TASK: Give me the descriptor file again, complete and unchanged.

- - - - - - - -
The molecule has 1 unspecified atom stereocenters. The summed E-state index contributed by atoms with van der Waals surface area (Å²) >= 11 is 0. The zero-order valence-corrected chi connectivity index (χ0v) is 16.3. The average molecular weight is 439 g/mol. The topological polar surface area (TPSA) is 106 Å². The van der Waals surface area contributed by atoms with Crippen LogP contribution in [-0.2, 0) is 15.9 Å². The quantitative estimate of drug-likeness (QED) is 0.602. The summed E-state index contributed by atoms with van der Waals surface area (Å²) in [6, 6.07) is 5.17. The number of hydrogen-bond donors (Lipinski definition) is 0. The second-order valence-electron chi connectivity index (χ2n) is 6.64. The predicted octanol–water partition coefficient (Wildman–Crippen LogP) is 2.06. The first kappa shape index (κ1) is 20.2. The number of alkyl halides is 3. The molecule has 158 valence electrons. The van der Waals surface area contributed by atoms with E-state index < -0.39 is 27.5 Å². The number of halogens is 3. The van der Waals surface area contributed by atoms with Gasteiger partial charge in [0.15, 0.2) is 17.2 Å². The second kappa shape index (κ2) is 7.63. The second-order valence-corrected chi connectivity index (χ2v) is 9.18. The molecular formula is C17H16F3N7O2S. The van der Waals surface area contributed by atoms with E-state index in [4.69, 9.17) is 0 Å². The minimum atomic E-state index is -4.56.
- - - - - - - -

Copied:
The molecule has 1 unspecified atom stereocenters. The summed E-state index contributed by atoms with van der Waals surface area (Å²) >= 11 is 0. The zero-order valence-corrected chi connectivity index (χ0v) is 16.3. The average molecular weight is 439 g/mol. The topological polar surface area (TPSA) is 106 Å². The van der Waals surface area contributed by atoms with Crippen LogP contribution in [-0.2, 0) is 15.9 Å². The quantitative estimate of drug-likeness (QED) is 0.602. The summed E-state index contributed by atoms with van der Waals surface area (Å²) in [6, 6.07) is 5.17. The number of hydrogen-bond donors (Lipinski definition) is 0. The second-order valence-electron chi connectivity index (χ2n) is 6.64. The predicted octanol–water partition coefficient (Wildman–Crippen LogP) is 2.06. The first kappa shape index (κ1) is 20.2. The number of alkyl halides is 3. The molecule has 158 valence electrons. The van der Waals surface area contributed by atoms with E-state index < -0.39 is 27.5 Å². The number of halogens is 3. The van der Waals surface area contributed by atoms with Gasteiger partial charge in [0.15, 0.2) is 17.2 Å². The second kappa shape index (κ2) is 7.63. The second-order valence-corrected chi connectivity index (χ2v) is 9.18. The molecular formula is C17H16F3N7O2S. The van der Waals surface area contributed by atoms with E-state index in [4.69, 9.17) is 0 Å². The minimum atomic E-state index is -4.56.